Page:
New Guidance on California’s Pay Disclosure Law

Employment Law

To help guide employers toward compliance with the state’s expanded pay disclosure law, the released FAQ guidance.

In 2020, California enacted a reporting obligation for private employers with 100 or more employees that file the federal annual Employer Information Report (EEO-1) to include pay data information in a report to the Department of Fair Employment and Housing (DFEH) (now called the California Civil Rights Department).

The initial iteration of the law required employers to share the number of employees categorized by race, ethnicity and sex categorized by position: officials and managers, professionals, technicians, sales workers, administrative support workers, craft workers, operatives, laborers and helpers, and service workers.

Last year, state lawmakers enacted a measure to expand the requirements, including the need to include a pay scale in all job postings.

Taking effect as of January 1, 2023, Senate Bill 1162 now mandates that within each job category, employers must share the median and mean hourly rate by each combination of race, ethnicity and sex. The deadline to submit the data has moved to the second Wednesday of May each year.

In addition, employers with more than 15 employees now need to include a pay scale in all job postings, and all employers—regardless of the number of employees—are required to provide the pay scale for a current employee’s position upon request.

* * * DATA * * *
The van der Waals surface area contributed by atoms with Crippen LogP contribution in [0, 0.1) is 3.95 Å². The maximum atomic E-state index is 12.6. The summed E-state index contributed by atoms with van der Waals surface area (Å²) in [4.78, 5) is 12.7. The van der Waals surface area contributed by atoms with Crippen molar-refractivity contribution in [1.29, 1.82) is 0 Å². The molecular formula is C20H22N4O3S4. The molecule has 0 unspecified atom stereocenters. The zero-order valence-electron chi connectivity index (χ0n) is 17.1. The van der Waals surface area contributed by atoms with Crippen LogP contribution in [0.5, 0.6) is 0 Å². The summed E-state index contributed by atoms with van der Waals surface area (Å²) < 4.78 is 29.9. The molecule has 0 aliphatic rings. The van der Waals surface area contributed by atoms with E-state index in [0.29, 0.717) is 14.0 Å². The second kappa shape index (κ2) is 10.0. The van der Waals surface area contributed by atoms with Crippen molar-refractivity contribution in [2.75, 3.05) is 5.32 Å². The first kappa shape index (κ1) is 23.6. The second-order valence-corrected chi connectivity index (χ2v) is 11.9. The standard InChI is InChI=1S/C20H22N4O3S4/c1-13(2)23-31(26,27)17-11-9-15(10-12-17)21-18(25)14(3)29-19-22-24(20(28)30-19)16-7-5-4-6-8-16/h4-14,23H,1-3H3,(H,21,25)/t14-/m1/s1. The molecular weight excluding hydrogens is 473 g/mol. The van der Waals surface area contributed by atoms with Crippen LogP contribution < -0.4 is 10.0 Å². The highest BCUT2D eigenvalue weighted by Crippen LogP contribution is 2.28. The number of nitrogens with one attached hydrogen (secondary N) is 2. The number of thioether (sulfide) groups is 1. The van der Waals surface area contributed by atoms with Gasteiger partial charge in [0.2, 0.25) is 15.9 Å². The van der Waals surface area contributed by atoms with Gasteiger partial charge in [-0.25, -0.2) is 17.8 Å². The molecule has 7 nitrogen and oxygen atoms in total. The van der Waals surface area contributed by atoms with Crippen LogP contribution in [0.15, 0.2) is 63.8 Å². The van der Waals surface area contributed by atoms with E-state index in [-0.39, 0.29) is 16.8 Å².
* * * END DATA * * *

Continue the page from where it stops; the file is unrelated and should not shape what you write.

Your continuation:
If a covered employer engages a third party to “announce, post, publish, or otherwise make known a job posting,” it must provide the pay scale to the third party and the third party must include it within the job posting, according to the FAQ.

“The Labor Commissioner interprets this to mean that the pay scale must be included within the job posting if the position may ever be filled in California, either in person or remotely,” the FAQ explained.

The term “pay scale” means “the salary or hourly wage range the employer reasonably expects to pay for a position,” although an employer that intends to pay a set hourly amount or a set piece rate amount (and not a pay range) may provide that rate instead.

Employers may include any compensation or tangible benefits provided in addition to a salary or hourly wage—such as bonuses, tips or other benefits—to make recruitment efforts more competitive, but are not required to do so, the FAQ noted.

To make the disclosure, employers must include the salary range within the job posting itself—it cannot be placed elsewhere, via a link or QR code, for example.

To read the FAQ, click here.

To read Senate Bill 1162, click here.

Why it matters: The FAQ guidance should help employers achieve compliance with the amended pay disclosure law, which took effect on January 1, 2023. Employers should review existing postings and ensure new postings contain the required information, or they could face penalties that begin at $100 and can increase to $1,000 per violation.



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